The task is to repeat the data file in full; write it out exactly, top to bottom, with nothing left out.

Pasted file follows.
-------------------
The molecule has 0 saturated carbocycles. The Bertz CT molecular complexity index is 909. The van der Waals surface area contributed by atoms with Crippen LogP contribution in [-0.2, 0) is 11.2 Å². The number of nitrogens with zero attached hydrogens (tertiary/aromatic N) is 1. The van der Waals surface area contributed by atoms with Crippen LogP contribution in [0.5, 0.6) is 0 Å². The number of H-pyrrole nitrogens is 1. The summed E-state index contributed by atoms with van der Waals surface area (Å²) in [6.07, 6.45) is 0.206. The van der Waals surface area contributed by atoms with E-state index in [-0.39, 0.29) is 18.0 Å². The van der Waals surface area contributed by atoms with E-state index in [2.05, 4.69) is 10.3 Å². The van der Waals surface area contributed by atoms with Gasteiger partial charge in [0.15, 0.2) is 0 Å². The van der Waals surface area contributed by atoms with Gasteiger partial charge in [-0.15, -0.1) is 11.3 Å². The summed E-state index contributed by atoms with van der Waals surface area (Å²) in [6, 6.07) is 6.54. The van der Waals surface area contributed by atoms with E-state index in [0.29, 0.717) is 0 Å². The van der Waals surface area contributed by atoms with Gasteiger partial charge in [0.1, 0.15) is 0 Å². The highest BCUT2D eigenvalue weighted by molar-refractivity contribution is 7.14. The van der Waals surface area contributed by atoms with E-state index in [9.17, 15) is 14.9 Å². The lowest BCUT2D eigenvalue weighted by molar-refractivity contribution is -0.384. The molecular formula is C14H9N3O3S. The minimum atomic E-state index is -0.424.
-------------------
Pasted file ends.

The molecule has 0 saturated carbocycles. The Bertz CT molecular complexity index is 909. The van der Waals surface area contributed by atoms with Crippen LogP contribution in [-0.2, 0) is 11.2 Å². The number of nitrogens with zero attached hydrogens (tertiary/aromatic N) is 1. The van der Waals surface area contributed by atoms with Crippen LogP contribution in [0.5, 0.6) is 0 Å². The number of H-pyrrole nitrogens is 1. The summed E-state index contributed by atoms with van der Waals surface area (Å²) in [6.07, 6.45) is 0.206. The van der Waals surface area contributed by atoms with E-state index in [-0.39, 0.29) is 18.0 Å². The van der Waals surface area contributed by atoms with E-state index in [2.05, 4.69) is 10.3 Å². The van der Waals surface area contributed by atoms with Gasteiger partial charge in [0.15, 0.2) is 0 Å². The van der Waals surface area contributed by atoms with Gasteiger partial charge in [-0.15, -0.1) is 11.3 Å². The summed E-state index contributed by atoms with van der Waals surface area (Å²) in [6, 6.07) is 6.54. The van der Waals surface area contributed by atoms with E-state index in [0.29, 0.717) is 0 Å². The van der Waals surface area contributed by atoms with Gasteiger partial charge in [0.1, 0.15) is 0 Å². The highest BCUT2D eigenvalue weighted by molar-refractivity contribution is 7.14. The van der Waals surface area contributed by atoms with E-state index in [9.17, 15) is 14.9 Å². The lowest BCUT2D eigenvalue weighted by molar-refractivity contribution is -0.384. The molecular formula is C14H9N3O3S. The minimum atomic E-state index is -0.424.